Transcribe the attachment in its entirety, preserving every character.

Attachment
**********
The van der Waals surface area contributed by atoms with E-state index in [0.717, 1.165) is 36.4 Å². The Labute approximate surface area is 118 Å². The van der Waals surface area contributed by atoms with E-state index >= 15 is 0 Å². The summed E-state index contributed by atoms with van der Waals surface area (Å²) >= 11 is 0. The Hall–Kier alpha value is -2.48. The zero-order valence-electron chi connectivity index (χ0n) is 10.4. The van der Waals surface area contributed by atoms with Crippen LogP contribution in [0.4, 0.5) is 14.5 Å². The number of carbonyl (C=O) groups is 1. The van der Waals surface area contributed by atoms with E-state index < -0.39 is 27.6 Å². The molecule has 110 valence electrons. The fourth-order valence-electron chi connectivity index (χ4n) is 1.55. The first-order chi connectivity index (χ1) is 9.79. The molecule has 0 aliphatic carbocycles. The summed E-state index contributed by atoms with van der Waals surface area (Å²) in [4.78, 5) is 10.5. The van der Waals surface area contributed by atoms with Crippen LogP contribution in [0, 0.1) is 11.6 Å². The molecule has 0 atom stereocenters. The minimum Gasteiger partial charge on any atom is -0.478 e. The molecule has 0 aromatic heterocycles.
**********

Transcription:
The van der Waals surface area contributed by atoms with E-state index in [0.717, 1.165) is 36.4 Å². The Labute approximate surface area is 118 Å². The van der Waals surface area contributed by atoms with E-state index >= 15 is 0 Å². The summed E-state index contributed by atoms with van der Waals surface area (Å²) >= 11 is 0. The Hall–Kier alpha value is -2.48. The zero-order valence-electron chi connectivity index (χ0n) is 10.4. The van der Waals surface area contributed by atoms with Crippen LogP contribution in [0.4, 0.5) is 14.5 Å². The number of carbonyl (C=O) groups is 1. The van der Waals surface area contributed by atoms with E-state index < -0.39 is 27.6 Å². The molecule has 110 valence electrons. The fourth-order valence-electron chi connectivity index (χ4n) is 1.55. The first-order chi connectivity index (χ1) is 9.79. The molecule has 0 aliphatic carbocycles. The summed E-state index contributed by atoms with van der Waals surface area (Å²) in [4.78, 5) is 10.5. The van der Waals surface area contributed by atoms with Crippen LogP contribution in [0, 0.1) is 11.6 Å². The molecule has 0 atom stereocenters. The minimum Gasteiger partial charge on any atom is -0.478 e. The molecule has 0 aromatic heterocycles.